Last Updated on Saturday, 29 December 2012 15:19
HELENA – Bozeman resident Scott Wacker and his company, Funky Shark, have been fined $40,000 for illegally selling investment opportunities, according to a news release from Commissioner of Securities and Insurance Monica J. Lindeen.
Wacker also agreed to pay back more than $834,000 to investors to resolve a restraining order Lindeen’s office filed against him in October. The restraining order stopped Wacker from soliciting new investors or spending any of the investment money he had already raised.
Last September, Wacker began recruiting investors for his penny-auction website, FunkyShark.com. By the end of October, Wacker had raised more than $1 million from investors across the world.
The flurry of transactions in Wacker’s personal and business accounts led his bank to file a suspicious activity report, which was referred to Lindeen’s office. After reviewing the report, investigators suspected Funky Shark was a pyramid scheme and requested a restraining order to prevent additional investors from getting involved.
On Oct. 30, Wacker posted a notice on Funky Shark’s website explaining that its investment program “may violate certain securities laws in the United States.”
In the two months it operated, Funky Shark paid nearly $378,000 in commissions to participants who recruited new members.
Those commission payments left Funky Shark unable to repay all of its participants in full, so Wacker agreed to pay $270,000 out-of-pocket to make investors whole.
“Mr. Wacker stepped up to the plate and repaid his investors,” said Lindeen. “Often when we handle these types of cases, there’s simply no money left to repay participants. But for a number of reasons, this case is unique. Mr. Wacker didn’t understand what he was getting into, and he has expressed his commitment to setting things right.”
In August, Lindeen’s office issued a consumer alert about a penny auction pyramid scheme called ZeekRewards. More than 1,200 Montanans had invested $3 million in that scam before the Securities and Exchange Commission shut it down.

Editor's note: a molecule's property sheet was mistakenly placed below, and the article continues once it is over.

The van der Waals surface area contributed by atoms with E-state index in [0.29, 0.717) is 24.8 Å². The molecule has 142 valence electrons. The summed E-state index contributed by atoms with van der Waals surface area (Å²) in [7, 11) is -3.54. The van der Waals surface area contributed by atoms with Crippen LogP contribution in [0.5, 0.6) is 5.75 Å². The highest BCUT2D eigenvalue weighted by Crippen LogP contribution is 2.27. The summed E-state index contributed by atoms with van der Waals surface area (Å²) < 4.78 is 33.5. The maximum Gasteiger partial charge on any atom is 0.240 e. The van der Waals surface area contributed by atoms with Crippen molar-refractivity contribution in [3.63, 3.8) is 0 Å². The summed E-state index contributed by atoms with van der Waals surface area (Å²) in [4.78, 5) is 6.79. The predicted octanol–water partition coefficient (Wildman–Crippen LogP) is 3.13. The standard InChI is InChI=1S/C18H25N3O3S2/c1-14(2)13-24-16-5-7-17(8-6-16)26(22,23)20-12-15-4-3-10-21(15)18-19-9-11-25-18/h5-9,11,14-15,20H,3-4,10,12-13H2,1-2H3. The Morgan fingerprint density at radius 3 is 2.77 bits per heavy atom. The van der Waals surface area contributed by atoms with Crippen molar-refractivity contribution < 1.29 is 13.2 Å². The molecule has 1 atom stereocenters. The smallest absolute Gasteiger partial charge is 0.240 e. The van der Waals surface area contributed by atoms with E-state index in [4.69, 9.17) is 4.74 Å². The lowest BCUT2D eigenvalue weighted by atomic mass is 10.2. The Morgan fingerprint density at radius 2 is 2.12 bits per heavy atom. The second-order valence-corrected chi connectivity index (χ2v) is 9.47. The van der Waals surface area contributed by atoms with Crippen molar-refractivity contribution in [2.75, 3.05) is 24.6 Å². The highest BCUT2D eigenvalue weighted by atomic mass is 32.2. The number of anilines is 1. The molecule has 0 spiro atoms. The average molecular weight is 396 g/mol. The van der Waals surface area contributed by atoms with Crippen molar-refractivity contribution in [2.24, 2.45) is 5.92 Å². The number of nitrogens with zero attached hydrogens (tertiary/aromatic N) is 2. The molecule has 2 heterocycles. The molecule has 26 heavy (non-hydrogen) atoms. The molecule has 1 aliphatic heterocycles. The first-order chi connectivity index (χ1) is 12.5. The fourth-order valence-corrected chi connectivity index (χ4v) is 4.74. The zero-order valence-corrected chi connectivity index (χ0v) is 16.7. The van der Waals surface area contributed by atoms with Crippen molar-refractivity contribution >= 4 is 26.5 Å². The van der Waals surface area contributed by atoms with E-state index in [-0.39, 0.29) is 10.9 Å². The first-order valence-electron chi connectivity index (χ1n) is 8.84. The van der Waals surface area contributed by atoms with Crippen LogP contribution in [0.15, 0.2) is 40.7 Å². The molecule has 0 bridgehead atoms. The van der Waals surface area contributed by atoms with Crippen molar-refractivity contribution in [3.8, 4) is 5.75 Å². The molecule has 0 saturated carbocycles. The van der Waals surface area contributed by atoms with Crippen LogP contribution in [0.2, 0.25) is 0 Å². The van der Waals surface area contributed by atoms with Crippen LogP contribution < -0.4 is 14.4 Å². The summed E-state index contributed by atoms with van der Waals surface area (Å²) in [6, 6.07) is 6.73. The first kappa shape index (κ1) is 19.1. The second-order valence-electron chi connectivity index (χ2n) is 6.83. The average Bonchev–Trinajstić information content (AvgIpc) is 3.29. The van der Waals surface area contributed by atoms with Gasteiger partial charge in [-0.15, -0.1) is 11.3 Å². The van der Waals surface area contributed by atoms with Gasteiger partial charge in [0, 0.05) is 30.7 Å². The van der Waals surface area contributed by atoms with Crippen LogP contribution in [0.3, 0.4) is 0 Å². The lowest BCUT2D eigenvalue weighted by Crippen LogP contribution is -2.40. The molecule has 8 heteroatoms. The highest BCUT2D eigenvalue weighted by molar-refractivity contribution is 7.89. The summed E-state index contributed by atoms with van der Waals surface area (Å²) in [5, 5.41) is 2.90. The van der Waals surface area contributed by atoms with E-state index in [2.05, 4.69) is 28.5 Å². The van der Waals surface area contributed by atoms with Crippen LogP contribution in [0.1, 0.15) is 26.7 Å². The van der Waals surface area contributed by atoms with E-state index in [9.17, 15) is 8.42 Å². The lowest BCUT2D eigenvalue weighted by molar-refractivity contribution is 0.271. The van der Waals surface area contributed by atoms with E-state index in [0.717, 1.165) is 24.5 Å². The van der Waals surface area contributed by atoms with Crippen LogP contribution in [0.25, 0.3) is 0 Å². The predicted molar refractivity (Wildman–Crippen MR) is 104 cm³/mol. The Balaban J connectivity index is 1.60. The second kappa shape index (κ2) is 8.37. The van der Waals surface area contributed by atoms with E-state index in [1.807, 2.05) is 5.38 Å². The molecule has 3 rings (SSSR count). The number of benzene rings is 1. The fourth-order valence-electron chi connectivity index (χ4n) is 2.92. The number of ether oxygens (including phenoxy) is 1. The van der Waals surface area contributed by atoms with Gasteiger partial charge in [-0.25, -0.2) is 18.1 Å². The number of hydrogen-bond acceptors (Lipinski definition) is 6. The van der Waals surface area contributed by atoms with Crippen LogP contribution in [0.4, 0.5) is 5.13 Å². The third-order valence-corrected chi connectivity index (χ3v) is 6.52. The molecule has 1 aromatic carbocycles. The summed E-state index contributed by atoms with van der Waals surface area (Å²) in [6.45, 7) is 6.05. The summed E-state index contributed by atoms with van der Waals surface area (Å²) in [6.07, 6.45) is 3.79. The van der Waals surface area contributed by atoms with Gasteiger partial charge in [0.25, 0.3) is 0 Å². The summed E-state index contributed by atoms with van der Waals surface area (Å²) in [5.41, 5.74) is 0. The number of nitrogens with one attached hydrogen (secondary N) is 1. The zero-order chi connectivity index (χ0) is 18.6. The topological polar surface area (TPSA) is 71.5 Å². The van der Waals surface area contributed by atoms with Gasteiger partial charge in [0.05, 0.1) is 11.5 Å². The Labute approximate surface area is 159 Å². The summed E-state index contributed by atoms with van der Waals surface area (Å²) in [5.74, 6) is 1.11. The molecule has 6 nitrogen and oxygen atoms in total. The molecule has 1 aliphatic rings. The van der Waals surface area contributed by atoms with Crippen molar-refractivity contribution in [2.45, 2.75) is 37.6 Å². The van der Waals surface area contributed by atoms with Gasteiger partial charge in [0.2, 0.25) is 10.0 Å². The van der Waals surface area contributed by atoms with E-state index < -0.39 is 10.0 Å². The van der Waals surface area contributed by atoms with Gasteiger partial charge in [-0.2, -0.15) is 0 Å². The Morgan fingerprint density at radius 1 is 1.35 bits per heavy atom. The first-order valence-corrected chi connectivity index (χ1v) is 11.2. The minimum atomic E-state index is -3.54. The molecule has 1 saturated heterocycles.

Last Updated on Saturday, 29 December 2012 15:19
HELENA – Months ago, farmers were the first to see what’s over the so-called fiscal cliff of budget cuts and tax hikes. That’s when the Farm Bill expired, leaving many agriculture programs without funding, including conservation titles, rural development and beginning farmer initiatives.
U.S. Department of Agriculture Secretary Tom Vilsack says there will be no new Farm Bill until sometime next year.
Chuck Hassebrook, executive director of the Center for Rural Affairs, says, however, that Congress really needs to address the problems that Farm Bill “limbo” has caused.
“Congress will need to at least pass an extension of the Farm Bill before it goes home, he said, “and even in the extension there are going to be important decisions about the pie gets divided, about how the federal government invests in rural America.”
Hassebrook predicts there will be reductions in spending in the new Farm Bill, but he says he hopes they will be targeted in ways that don’t harm mom-and-pop operations.
“By capping farm payments and crop insurance premium subsidies to mega-farms, subsidies that essentially subsidize them to drive smaller operations out of business. And secondly, it can cut by reducing crop insurance subsidies to folks who are tearing up marginal grasslands.”
He says the failure to pass a Farm Bill has created uncertainty for rural communities, especially with the lapse in rural economic development components in the bill.
Last Updated on Thursday, 27 December 2012 15:13